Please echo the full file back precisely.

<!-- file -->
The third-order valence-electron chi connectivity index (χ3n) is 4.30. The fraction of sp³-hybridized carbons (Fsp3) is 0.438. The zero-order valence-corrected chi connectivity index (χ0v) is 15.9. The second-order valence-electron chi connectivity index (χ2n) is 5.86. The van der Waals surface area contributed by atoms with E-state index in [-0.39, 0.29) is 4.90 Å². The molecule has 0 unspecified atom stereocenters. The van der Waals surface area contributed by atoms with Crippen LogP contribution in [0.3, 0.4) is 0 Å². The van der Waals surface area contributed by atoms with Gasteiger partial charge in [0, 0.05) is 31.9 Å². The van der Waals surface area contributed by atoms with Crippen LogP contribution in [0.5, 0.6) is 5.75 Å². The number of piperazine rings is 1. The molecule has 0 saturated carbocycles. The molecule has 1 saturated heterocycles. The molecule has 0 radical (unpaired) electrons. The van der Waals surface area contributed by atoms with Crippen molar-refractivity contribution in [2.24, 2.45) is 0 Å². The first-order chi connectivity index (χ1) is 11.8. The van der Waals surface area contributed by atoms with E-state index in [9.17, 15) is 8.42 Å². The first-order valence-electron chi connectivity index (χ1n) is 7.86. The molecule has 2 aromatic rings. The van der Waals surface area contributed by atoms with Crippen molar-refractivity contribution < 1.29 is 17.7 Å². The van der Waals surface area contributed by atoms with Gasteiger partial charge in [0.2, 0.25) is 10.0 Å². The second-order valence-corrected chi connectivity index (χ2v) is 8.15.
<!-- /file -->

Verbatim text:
The third-order valence-electron chi connectivity index (χ3n) is 4.30. The fraction of sp³-hybridized carbons (Fsp3) is 0.438. The zero-order valence-corrected chi connectivity index (χ0v) is 15.9. The second-order valence-electron chi connectivity index (χ2n) is 5.86. The van der Waals surface area contributed by atoms with E-state index in [-0.39, 0.29) is 4.90 Å². The molecule has 0 unspecified atom stereocenters. The van der Waals surface area contributed by atoms with Crippen LogP contribution in [0.3, 0.4) is 0 Å². The van der Waals surface area contributed by atoms with Gasteiger partial charge in [0, 0.05) is 31.9 Å². The van der Waals surface area contributed by atoms with Crippen LogP contribution in [0.5, 0.6) is 5.75 Å². The number of piperazine rings is 1. The molecule has 0 saturated carbocycles. The molecule has 1 saturated heterocycles. The molecule has 0 radical (unpaired) electrons. The van der Waals surface area contributed by atoms with Crippen molar-refractivity contribution in [2.24, 2.45) is 0 Å². The first-order chi connectivity index (χ1) is 11.8. The van der Waals surface area contributed by atoms with E-state index in [9.17, 15) is 8.42 Å². The first-order valence-electron chi connectivity index (χ1n) is 7.86. The molecule has 2 aromatic rings. The van der Waals surface area contributed by atoms with Crippen molar-refractivity contribution < 1.29 is 17.7 Å². The van der Waals surface area contributed by atoms with Gasteiger partial charge in [0.2, 0.25) is 10.0 Å². The second-order valence-corrected chi connectivity index (χ2v) is 8.15.